U.S.-El Salvador Live Dialogue Leads to Dance

On Sunday, September 4, in Learning Life’s second live, international, family-to-family dialogue, personal introductions quickly led to latin dance introductions.

Eduardo & Delmi acknowledge their virtual audienceIn this first meeting between two American families and four Salvadoran families, all family participants were asked to introduce themselves not only with their names and occupations, and in the case of the children, their age and school grade, but with something interesting about themselves they wished to share with their foreign interlocutors.  Eduardo, a tall, soft-spoken, fourteen-year old Salvadoran boy was the first to speak.

“Me gusta jugar el fútbol y bailar” (“I like to play soccer and to dance”), he said.

“Que tipo de baile?” (“What kind of dance?”)  asked Paul, the American dialogue moderator.

“Bachata” — a type of latin dance which originated in the Dominican Republic — Eduardo responded.

“Puedes mostrarnos?” (“Can you show us?”) asked Paul with a smile.  Gladys & Tonio dance

Eduardo smiled in return.  Literally less than a minute later the dozen or so assembled Salvadoran parents and children moved their seats to form a dance floor, selected and started playing music, identified Eduardo’s dancing partner — Delmi, a seventeen-year old girl from another of the Salvadoran families — and off they were both, smiling and dancing bachata in an office in El Puerto de la Libertad, El Salvador, before their American audience 3,200 miles away (by car) in Washington D.C.

Spanish-English interpreter applauds Salvadoran's danceThis proved to be the first of three Salvadoran introductions that led to dance demonstrations — of a Salvadoran folk dance, and “reggaetón,” a music and dance of Puerto Rican origin that blends reggae, hip hop, and latin influences.  The Americans, shy in the moment, nonetheless promised video demonstrations of their own passions — ballet in thirteen-year old Elyse’s case, and basketball in eleven-year old Kaniya’s case.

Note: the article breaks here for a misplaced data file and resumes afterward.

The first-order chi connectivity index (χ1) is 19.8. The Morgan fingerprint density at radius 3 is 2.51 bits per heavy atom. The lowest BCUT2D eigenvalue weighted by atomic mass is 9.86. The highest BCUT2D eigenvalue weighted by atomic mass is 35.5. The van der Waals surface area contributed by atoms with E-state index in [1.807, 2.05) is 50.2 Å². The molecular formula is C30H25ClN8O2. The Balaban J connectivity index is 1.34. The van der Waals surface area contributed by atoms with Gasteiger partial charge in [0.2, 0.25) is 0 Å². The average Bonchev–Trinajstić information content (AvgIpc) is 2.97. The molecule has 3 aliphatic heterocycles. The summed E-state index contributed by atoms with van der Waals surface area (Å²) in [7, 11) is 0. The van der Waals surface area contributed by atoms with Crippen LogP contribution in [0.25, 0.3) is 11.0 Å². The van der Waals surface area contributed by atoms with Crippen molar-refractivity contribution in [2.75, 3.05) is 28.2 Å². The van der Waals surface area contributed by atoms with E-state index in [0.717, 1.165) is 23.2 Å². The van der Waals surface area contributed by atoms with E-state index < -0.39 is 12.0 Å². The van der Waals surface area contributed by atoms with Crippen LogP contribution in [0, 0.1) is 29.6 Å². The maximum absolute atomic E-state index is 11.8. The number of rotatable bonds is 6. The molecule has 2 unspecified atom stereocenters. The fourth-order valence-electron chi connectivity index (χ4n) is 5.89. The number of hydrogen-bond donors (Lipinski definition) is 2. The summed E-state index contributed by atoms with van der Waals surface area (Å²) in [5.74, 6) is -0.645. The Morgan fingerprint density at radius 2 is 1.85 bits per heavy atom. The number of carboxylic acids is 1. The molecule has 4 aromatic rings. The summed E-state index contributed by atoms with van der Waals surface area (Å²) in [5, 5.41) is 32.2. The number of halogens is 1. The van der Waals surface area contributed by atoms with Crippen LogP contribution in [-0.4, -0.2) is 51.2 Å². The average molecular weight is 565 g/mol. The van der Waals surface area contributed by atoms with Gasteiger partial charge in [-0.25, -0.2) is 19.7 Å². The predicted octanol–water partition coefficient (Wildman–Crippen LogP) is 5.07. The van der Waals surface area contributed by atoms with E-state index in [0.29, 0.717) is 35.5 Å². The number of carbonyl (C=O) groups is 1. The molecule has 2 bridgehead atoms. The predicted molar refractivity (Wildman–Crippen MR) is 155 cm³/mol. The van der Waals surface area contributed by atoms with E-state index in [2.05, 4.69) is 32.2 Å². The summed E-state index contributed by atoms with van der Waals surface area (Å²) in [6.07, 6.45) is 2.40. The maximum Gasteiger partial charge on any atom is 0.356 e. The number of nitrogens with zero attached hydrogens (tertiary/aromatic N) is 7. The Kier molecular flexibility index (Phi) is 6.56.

The American and Salvadoran families went on to discuss serious topics, including the problems their communities face.  The Salvadorans reported problems with the privatization of water, and criminal gangs that threaten legal businesses and innocent bystanders.  The Americans noted problems with youth gangs in school and police mistreatment of African Americans.

This second live, international dialogue — organized by Learning Life in partnership with CRIPDES, a grassroots organization American participants wave goodbyeworking to empower Salvadorans in some 300 rural communities across El Salvador — followed the first dialogue between two American families in Washington D.C. and a Senegalese family in Dakar, the capital of Senegal.  These dialogues are central to Learning Life’s Citizen Diplomacy Initiative, which works to nurture family and youth development through international dialogue and collaboration.

Through November 2016, Learning Life staff and volunteers plan to organize a series of pilot dialogues between families in Washington D.C., Puerto de la Libertad, El Salvador, Dakar, Senegal.  Stay tuned for more!

We would like to thank CRIPDES and Learning Life volunteers Karen Tituana and Derrick Costa for their help in making this second dialogue possible.  Thanks also to the nonprofit UNIFI for allowing us to use their cafe, Artdrenaline, in Washington D.C.’s Anacostia neighborhood, to conduct this live dialogue.